Next time, I'll get to visit the museum and know my own place' history. It's a shame naman na I traveled and wandered everywhere tapos sa sarili kung hometown, wala man lang akong maisagot if I'd be ask about its history. I also wanted to learn the dialect just this time, but I guess it's already too late :(
    I hope you don't mind if I put in the link to my Butuan travel here. It's and the photos can also be found from my Multiply site: By the way, yung barangay namin ay hindi na talaga belong sa Butuan City. It belongs to another town which is Buenavista. Pero our barangay is nearer to Butuan than the municipality where it belong. I also used to drive jeepney before plying Butuan and Nasipit...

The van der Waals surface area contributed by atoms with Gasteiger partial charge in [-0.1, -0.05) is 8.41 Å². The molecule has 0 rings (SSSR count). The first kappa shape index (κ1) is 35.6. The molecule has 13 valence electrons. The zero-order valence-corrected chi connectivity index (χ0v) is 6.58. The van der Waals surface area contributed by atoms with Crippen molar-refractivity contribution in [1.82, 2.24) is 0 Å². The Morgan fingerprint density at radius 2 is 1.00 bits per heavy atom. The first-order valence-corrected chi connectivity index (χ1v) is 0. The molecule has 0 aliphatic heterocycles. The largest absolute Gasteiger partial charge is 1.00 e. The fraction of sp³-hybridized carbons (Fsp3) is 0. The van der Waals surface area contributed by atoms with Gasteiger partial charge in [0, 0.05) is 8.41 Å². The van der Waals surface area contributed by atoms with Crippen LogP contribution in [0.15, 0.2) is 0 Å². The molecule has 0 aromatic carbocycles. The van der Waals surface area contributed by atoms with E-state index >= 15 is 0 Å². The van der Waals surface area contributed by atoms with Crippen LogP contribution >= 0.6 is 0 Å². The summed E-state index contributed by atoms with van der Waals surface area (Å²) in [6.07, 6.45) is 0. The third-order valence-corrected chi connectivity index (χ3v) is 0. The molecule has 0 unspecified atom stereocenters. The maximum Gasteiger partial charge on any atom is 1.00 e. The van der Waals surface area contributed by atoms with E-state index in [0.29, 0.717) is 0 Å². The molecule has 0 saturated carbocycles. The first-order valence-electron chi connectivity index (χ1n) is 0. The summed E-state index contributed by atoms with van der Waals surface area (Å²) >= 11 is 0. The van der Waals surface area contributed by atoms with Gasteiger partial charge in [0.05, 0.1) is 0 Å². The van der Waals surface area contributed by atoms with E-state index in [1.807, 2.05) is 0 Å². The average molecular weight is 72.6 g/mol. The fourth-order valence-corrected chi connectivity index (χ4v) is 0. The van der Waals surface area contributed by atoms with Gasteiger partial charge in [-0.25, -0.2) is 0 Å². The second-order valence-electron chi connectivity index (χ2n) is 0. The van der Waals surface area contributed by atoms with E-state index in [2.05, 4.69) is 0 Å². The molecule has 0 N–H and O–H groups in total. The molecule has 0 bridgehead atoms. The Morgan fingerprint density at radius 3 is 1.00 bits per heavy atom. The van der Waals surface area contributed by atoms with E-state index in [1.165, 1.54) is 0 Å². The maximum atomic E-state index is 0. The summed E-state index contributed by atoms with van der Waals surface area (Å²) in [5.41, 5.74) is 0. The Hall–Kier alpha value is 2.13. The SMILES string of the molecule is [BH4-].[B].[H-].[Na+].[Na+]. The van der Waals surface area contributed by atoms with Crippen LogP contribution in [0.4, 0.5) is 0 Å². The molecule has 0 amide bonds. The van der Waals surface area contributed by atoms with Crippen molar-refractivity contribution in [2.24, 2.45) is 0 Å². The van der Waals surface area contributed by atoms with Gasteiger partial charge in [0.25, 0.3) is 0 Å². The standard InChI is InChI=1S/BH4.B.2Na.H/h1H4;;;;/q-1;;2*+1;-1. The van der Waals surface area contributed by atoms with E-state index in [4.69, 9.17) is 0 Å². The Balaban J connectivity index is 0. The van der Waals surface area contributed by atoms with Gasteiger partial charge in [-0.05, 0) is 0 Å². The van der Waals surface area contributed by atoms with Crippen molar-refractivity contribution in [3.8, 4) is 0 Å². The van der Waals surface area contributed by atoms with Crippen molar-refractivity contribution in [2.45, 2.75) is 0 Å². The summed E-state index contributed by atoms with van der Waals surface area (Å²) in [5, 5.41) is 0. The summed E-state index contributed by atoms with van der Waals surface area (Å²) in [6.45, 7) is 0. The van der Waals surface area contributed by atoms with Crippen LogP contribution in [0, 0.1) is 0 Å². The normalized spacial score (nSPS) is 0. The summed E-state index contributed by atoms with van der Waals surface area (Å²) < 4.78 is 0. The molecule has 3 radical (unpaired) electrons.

**sigh** Nostalgic na naman ako...

    At Jan 21, 2008, 11:19:00 PM, Blogger GingGoy said...

    dodong, i expected your longcomment here for i've already saw your butuan post you linked here. noticed it too that you have no other posts about Butuaneven if you're from there. will re-visit butuan this year to finish somethingand possibly explore other places :P

    At Oct 7, 2008, 11:00:00 AM, Blogger Vicente Calibo de Jesus said...

    Masao is not the site of first mass

    It's a long story but let me briefly sstate that the idea Masao was where an Easter mass was held on March 31, 1521 was an offshoot of the erroneous idea the historical event happened in Butuan.